(CNN)A Beijing-based rocket developer has become the first private Chinese company to successfully send a satellite into orbit.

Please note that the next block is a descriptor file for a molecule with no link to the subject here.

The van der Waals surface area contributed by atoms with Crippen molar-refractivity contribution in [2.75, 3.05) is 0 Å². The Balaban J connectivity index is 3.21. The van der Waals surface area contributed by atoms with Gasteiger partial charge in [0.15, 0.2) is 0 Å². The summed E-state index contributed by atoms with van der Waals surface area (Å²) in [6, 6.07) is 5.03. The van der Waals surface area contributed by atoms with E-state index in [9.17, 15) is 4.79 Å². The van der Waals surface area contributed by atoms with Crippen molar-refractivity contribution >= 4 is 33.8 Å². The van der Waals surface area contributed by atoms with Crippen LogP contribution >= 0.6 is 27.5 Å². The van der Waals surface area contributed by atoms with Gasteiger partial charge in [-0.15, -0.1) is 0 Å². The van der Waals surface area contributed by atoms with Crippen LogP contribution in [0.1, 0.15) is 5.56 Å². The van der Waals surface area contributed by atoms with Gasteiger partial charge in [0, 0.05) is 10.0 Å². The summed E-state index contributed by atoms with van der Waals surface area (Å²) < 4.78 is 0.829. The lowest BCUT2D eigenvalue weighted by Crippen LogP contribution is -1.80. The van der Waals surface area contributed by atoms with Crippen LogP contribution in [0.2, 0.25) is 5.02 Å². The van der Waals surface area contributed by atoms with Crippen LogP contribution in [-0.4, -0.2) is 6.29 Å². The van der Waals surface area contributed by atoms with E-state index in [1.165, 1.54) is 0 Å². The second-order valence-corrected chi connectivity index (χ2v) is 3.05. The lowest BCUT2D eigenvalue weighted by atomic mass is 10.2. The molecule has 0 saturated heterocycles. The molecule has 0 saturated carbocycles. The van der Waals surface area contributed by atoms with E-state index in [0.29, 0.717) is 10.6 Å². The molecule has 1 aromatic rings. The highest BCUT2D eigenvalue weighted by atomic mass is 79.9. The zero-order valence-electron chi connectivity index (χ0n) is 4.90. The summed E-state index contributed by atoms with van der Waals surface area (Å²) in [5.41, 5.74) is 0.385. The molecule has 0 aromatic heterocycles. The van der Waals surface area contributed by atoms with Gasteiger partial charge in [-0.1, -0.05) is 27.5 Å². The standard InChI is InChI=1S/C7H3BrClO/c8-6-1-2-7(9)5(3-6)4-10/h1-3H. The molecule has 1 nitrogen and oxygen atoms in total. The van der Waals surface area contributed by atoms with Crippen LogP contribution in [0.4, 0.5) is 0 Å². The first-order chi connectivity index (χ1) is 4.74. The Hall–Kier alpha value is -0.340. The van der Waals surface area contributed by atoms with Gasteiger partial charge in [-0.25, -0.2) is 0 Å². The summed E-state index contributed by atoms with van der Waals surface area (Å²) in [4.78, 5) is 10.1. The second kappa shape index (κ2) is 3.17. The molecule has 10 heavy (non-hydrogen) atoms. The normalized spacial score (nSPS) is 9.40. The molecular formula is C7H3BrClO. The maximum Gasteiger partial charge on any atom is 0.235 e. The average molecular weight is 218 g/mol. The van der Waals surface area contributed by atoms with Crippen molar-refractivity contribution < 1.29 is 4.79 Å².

I-Space, also known as Beijing Interstellar Glory Space Technology Ltd or StarCraft Glory, launched a rocket carrying two satellites on Thursday, according to Chinese state news agency Xinhua.The successful launch of the Hyperbola-1, or SQX-1 Y1, rocket from the Jiuquan Satellite Launch Center, in northwest China’s Gobi Desert, marked “a new chapter in China’s private commercial aerospace,” the company said in a statement Thursday.A rocket carrying two satellites lifts off from the Jiuquan Satellite Launch Centre in inner Mongolia on July 25, 2019.It added that i-Space was “extremely proud … to have witnessed and participated in this historic moment.” The amount the company spent on the launch was not disclosed.In the past, several Chinese companies have tried unsuccessfully to launch satellites into orbit: Landspace’s 2018 attempt ended in failure, as did an attempt this March by OneSpace, which has only achieved suborbital flight.Read MoreBut i-Space’s success may indicate a new chapter, as more players enter the market. At the end of 2018, China had more than 100 registered private companies in the commercial space industry. Private space race For most of space history, launches have been the work of governments, but private businesses are increasingly breaking ground. Rocket Lab, a California-based startup, put three satellites into orbit last January, while Elon Musk’s SpaceX, valued at more than $20 billion, has put about 60 internet-beaming satellites into orbit. The company aims to deliver satellite-based internet to populations in areas without the infrastructure for wireless or WiFi service. In the UK, British billionaire Richard Branson is hoping to take tourists to the edge of space with his Virgin Orbit. SpaceX says most of its internet satellites are fully functionalAnd now China is entering the mix. “China is just bigger than everyone else — they have more people, they have more engineers, they have more scientists,” said Blaine Curcio, founder of Hong Kong-based space industry research firm Orbital Gateway Consulting, of China’s space ambitions.50 years after US moon landing, China is catching up in the space race“The implication is that, if they keep getting better at scale, they are probably going to be come the leading power at some point. It’s just a matter of time.”The progress in the private sector comes as the Chinese government is putting billions of dollars into space investment. Earlier this year, China became the first country to send an unmanned rover to the far side of the moon.